Day 20 of NaPoWriMo is all out of order. I slept ten hours and rose late for me. It was sunny. So that dictated doing laundry. Also, I had the lines of a completely other poem going through my head as I was waking, so I jotted that draft down before I would forget, as I drank my first cup of tea. So here I am well past lunchtime getting down to the the daily promp for posting . And although I am sort of writing according to spec, I feel as if I am colouring a bit outside the lines. Rather than concentrate on a single item, I found myself in list poem land. Or maybe it is a litany of (handmade) small and great gratitudes.This was the actual (optional) prompt.
Today, in gratitude for making it to Day 20, our (optional) prompt asks you to write a poem about a handmade or homemade gift that you have received. It could be a friendship bracelet made for you by a grade-school classmate, an itchy sweater from your Aunt Louisa, a plateful of cinnamon toast from your grandmother, a mix-tape from an old girlfriend. And whatever gift you choose, we wish you happy writing!
NaPoWriMo Day 19 dawns overcast and chilly. It’s the kind of day when, since it is a Sunday, calls for pulling on a cardigan that colour coordinates with your pyjamas and call it getting dressed. Sunday, after all, is meant to be a day of rest. Being confined within two kilometers from home has meant keeping pretty busy – not just poetry, but helping in the garden and keeping domestic upkeep ticking over. I have maintained a fairly strict routine, but today I am feeling like I need a flop. Which is why when the NaPoWriMo Day 19 prompt called for “walking archive” I decided to tackle the prompt by letting my eyes do the walking from my bed. This was the full invitation:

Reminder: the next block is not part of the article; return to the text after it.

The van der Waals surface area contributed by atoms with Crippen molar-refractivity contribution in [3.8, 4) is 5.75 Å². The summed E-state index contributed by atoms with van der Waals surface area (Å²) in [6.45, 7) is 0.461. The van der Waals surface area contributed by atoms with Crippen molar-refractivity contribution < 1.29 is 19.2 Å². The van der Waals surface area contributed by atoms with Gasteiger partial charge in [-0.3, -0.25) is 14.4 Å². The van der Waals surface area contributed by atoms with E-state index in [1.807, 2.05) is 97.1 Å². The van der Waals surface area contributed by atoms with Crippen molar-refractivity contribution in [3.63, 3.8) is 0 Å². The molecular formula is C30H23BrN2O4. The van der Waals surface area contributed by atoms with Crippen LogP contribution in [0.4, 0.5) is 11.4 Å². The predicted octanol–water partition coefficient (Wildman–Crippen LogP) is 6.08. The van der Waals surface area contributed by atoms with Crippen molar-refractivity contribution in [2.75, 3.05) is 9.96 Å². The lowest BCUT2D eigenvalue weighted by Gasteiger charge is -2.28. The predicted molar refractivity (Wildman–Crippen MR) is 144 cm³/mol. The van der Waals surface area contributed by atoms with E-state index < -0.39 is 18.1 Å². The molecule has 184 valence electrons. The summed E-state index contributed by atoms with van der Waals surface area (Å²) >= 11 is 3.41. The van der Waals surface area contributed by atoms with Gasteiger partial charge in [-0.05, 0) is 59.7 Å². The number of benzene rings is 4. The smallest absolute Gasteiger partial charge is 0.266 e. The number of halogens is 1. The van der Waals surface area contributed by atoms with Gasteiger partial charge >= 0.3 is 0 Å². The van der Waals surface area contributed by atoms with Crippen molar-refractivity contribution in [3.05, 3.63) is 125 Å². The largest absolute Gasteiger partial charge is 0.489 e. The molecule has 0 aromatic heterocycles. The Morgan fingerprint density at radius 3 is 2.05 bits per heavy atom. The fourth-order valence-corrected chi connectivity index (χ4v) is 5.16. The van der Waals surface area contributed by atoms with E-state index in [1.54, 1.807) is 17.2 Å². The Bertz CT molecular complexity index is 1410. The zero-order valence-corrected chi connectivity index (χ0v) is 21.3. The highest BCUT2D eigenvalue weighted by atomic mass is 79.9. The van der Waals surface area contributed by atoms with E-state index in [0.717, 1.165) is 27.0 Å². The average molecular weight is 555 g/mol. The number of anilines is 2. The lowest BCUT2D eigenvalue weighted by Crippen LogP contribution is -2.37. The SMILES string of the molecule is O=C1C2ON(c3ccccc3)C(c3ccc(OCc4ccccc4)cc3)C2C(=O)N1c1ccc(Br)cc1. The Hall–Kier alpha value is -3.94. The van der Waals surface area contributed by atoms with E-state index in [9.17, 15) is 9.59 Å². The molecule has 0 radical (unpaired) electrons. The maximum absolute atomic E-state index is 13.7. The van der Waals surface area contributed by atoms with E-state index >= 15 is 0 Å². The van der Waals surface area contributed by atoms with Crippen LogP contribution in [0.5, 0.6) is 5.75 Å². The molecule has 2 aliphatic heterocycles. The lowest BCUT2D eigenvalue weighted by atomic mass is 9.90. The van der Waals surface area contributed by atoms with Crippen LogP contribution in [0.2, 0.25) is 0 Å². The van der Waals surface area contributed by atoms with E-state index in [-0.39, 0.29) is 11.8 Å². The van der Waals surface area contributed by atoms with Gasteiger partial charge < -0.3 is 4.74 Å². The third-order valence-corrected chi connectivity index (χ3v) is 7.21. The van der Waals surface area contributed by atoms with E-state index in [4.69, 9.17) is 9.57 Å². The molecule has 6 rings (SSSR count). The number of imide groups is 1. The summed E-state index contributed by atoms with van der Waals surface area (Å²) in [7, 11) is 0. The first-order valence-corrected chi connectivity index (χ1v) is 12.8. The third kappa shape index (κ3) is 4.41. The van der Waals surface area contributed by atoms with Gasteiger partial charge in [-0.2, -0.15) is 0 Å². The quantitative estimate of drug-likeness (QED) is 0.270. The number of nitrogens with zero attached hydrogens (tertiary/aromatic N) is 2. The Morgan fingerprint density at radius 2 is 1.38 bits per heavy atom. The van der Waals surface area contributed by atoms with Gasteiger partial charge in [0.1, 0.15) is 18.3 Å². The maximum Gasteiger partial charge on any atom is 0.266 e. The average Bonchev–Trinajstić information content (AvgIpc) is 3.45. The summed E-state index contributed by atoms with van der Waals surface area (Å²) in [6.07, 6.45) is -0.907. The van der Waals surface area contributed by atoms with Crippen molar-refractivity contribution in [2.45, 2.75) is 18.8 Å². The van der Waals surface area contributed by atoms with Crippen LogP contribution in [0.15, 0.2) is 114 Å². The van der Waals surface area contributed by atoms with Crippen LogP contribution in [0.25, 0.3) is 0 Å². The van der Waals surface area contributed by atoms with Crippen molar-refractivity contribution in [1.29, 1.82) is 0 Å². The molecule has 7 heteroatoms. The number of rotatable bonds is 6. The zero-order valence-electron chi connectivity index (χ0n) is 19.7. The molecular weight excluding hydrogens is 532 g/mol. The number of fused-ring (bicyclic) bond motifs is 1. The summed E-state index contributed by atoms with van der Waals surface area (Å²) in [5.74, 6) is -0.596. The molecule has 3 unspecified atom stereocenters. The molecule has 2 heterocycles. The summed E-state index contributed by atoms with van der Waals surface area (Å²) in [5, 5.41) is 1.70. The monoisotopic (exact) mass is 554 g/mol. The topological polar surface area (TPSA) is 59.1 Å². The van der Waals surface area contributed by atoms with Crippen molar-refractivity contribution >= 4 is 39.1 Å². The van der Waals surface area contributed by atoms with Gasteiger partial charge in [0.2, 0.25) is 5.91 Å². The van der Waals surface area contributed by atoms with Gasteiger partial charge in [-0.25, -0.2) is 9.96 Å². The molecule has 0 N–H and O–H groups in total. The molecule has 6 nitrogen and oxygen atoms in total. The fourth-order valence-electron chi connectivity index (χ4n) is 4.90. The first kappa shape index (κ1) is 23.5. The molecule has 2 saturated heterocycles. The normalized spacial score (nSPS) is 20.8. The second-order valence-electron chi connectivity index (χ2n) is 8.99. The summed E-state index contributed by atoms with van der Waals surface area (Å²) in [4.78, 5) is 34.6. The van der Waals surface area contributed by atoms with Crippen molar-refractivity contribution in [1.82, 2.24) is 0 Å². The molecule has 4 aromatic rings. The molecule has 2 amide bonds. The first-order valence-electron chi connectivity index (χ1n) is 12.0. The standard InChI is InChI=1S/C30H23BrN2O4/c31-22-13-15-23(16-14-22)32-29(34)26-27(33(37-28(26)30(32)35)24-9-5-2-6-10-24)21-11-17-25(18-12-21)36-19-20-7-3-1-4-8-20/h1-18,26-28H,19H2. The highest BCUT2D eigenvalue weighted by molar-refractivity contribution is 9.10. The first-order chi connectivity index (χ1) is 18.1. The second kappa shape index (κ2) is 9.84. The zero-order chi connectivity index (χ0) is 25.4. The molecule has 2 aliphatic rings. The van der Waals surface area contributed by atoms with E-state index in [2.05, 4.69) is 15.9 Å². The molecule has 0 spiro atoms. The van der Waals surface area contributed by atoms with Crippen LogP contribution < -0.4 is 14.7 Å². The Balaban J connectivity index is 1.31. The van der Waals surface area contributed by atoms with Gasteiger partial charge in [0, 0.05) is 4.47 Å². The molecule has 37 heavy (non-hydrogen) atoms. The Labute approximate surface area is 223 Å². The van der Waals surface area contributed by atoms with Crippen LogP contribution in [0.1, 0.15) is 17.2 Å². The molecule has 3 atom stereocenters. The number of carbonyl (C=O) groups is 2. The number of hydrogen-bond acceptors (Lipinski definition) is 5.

Today, our optional prompt challenges you to write a poem based on a “walking archive.” What’s that? Well, it’s when you go on a walk and gather up interesting thing – a flower, a strange piece of bark, a rock. This then becomes your “walking archive” – the physical instantiation of your walk. If you’re unable to get out of the house (as many of us now are), you can create a “walking archive” by wandering around your own home and gathering knick-knacks, family photos, maybe a strange spice or kitchen gadget you never use. One you’ve finished your gathering, lay all your materials out on a tray table, like museum specimens. Now, let your group of materials inspire your poem! You can write about just one of the things you’ve gathered, or how all of them are all linked, or even what they say about you, who chose them and brought them together.
I tend to group items that have caught my eye or have personal meaning and place them on windowsills around my house. They are like mini-altars to…whatever. So I let my eyes rove around like I was a chief inspector trying to learn something about a victim or suspect. (Yes, this has been influenced by some late night reading of a detective novel. Louise Penny, as it happens. I have been rationing the reading of my library books while staying home. That was my last fresh whodunit finished in the early hours.)